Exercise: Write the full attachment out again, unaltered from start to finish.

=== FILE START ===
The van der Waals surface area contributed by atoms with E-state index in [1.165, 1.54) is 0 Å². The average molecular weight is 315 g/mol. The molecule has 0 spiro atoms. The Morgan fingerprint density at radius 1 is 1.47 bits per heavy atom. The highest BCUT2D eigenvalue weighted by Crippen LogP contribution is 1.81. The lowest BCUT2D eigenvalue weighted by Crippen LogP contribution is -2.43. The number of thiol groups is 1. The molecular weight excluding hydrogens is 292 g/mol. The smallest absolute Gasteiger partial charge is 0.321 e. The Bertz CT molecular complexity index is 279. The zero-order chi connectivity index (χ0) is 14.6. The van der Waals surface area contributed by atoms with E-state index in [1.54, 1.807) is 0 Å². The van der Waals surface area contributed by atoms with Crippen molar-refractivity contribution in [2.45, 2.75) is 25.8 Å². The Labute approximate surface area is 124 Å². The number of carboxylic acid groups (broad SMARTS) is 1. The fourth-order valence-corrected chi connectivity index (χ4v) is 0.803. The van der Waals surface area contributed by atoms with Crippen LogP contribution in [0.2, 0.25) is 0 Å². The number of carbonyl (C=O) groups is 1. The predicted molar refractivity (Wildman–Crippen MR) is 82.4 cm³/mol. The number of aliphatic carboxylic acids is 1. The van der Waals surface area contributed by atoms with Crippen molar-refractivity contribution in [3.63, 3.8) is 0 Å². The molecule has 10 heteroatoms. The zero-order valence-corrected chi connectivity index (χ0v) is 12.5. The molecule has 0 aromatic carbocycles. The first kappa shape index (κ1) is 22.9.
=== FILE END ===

The van der Waals surface area contributed by atoms with E-state index in [1.165, 1.54) is 0 Å². The average molecular weight is 315 g/mol. The molecule has 0 spiro atoms. The Morgan fingerprint density at radius 1 is 1.47 bits per heavy atom. The highest BCUT2D eigenvalue weighted by Crippen LogP contribution is 1.81. The lowest BCUT2D eigenvalue weighted by Crippen LogP contribution is -2.43. The number of thiol groups is 1. The molecular weight excluding hydrogens is 292 g/mol. The smallest absolute Gasteiger partial charge is 0.321 e. The Bertz CT molecular complexity index is 279. The zero-order chi connectivity index (χ0) is 14.6. The van der Waals surface area contributed by atoms with E-state index in [1.54, 1.807) is 0 Å². The van der Waals surface area contributed by atoms with Crippen molar-refractivity contribution in [2.45, 2.75) is 25.8 Å². The Labute approximate surface area is 124 Å². The number of carboxylic acid groups (broad SMARTS) is 1. The fourth-order valence-corrected chi connectivity index (χ4v) is 0.803. The van der Waals surface area contributed by atoms with Crippen LogP contribution in [0.2, 0.25) is 0 Å². The number of carbonyl (C=O) groups is 1. The predicted molar refractivity (Wildman–Crippen MR) is 82.4 cm³/mol. The number of aliphatic carboxylic acids is 1. The van der Waals surface area contributed by atoms with Crippen molar-refractivity contribution in [3.63, 3.8) is 0 Å². The molecule has 10 heteroatoms. The zero-order valence-corrected chi connectivity index (χ0v) is 12.5. The molecule has 0 aromatic carbocycles. The first kappa shape index (κ1) is 22.9.